"In our highly complex organic state we advanced organisms respond to our environment with an invention of many marvelous analogues. We invent earth and heavens, trees, stones and oceans, gods, music, arts, language, philosophy, engineering, civilization and science. We call these analogues reality. And they are reality. We mesmerize our children in the name of truth into knowing that they are reality. We throw anyone who does not accept these analogues into an insane asylum. But that which causes us to invent the analogues is Quality. Quality is the continuing stimulus which our environment puts upon us to create the world in which we live. All of it. Every last bit of it."
In his book Zen and the Art of Motorcycle Maintenance, author Robert Pirsig called "Quality," with a capital Q, what I've been calling substrate consciousness and potential, which in turn roughly correlate to the Buddhist storehouse consciousness and buddha-nature.  I've also called it cookie dough in the past, but that's a long story.

I'm leery, though, of the term "potential" because while it does invoke probability and quantum states, it sounds to too many people like "self-potential" and just another self-improvement scheme, when actually it's quite different.  "Potentiality" works a little bit better, because it refers to the potential itself, not a subject of potential, but it's a little too long and unwieldy.

Sanskrit terms are even longer and turn many people off.

"Becoming," used as a noun, might work, but if it's read as a verb the meaning changes.

So for now, I'm going to have to stick with "potential" until I can think of a better word, and run the risk of being misunderstood.

Friday, December 19, 2014

Falling Water

"When the water returns to its original oneness with the river, it no longer has any individual feeling to it; it resumes its own nature, and finds composure  How very glad the water must be to come back to the original river!  If this is so, what feeling will we have when we die?" - Shunryo Suzuki, from Zen Mind, Beginners Mind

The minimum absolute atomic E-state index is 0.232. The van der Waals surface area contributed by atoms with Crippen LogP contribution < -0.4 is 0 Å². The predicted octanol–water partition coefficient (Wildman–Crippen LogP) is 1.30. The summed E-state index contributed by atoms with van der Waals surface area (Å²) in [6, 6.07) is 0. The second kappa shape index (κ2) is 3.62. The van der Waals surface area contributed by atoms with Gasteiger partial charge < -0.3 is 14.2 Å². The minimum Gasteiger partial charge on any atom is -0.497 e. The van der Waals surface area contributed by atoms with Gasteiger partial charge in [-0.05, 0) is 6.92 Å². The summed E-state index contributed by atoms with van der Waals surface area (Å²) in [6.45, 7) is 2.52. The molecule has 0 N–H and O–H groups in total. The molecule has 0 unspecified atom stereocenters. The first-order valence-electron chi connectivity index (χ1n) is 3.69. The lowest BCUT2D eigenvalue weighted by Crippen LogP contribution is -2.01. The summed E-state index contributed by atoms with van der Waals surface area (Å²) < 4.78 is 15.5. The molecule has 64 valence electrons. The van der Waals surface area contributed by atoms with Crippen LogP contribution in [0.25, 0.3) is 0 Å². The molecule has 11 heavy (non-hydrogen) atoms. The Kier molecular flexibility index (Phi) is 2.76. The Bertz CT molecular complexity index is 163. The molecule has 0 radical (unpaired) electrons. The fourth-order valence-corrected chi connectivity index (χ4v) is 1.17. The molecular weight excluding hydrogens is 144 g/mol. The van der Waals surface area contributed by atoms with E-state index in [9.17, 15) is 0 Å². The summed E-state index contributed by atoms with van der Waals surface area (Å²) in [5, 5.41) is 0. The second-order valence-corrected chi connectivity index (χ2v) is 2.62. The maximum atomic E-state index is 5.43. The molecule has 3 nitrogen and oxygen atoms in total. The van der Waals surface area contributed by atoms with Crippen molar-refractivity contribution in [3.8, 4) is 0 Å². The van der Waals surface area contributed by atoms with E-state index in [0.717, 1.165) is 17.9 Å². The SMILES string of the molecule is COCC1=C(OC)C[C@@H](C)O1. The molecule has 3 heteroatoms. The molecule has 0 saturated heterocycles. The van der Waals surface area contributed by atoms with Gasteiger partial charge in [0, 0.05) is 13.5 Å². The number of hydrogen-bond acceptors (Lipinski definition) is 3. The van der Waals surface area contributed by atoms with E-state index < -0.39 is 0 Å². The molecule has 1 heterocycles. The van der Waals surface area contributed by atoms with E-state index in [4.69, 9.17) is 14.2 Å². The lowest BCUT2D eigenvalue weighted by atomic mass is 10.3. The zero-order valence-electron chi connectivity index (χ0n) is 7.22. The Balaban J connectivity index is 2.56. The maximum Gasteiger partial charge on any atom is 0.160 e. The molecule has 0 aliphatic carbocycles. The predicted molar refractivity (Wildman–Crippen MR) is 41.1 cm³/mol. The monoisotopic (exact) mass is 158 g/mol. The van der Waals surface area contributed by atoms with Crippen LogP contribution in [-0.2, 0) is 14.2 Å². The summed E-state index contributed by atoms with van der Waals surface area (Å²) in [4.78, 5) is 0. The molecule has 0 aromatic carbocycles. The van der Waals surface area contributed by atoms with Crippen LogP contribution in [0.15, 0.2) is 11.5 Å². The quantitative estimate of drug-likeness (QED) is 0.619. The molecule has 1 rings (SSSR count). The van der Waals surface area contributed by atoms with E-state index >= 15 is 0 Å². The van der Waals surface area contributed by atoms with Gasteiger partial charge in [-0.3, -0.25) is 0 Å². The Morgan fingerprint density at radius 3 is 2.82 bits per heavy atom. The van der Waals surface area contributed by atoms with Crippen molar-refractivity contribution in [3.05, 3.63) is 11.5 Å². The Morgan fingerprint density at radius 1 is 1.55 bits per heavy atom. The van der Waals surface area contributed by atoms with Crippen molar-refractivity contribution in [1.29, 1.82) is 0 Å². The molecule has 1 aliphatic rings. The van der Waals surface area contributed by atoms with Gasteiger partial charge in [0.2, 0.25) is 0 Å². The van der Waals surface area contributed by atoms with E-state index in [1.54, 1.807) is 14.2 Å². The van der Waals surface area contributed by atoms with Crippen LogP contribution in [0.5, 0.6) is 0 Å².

Thursday, December 18, 2014

Not Grasping

But all of this, substrate consciousness, potential, waves, and so on, is just mere philosophy.  We're not supposed to "understand" it or "get" it, but instead to experience it.

Sit quietly somewhere and just let your thoughts come and go.  If you get distracted, focus on your breath.  With time, the waves will subside, the differentiation between yourself and your experience will drop away, and the substrate consciousness will transform into potential.  

At the very instant when you think you realize it, it will be over.

Wednesday, December 17, 2014


Imagine a waterfall.  Above, the water is calm and serene, and below, much the same.  But as the water falls, it separates into individual drops, and each falling drop might worry about what will happen when it hits the bottom.  When the drops were part of the stream, there was no worry, no suffering, no anxiety. It is only when the drops are separate from the stream does all the worrying occur.

But the drops were always water and nothing but water, above the falls, below the falls, and while they were falling.  But separate from the stream, they forget that they're water, and imagine that they are something that should have an existence separate from the rest of the water.

Shunryo Suzuki once wrote that before we were born we had no feeling; we were one with the universe.  After we are separated by birth from this oneness,  then we had feeling.  When we do not realize that we are one with the universe, then we have fear.  "Our life and death are the same thing. When we realize this fact we have no fear of death anymore, and we have no actual difficulty in our life."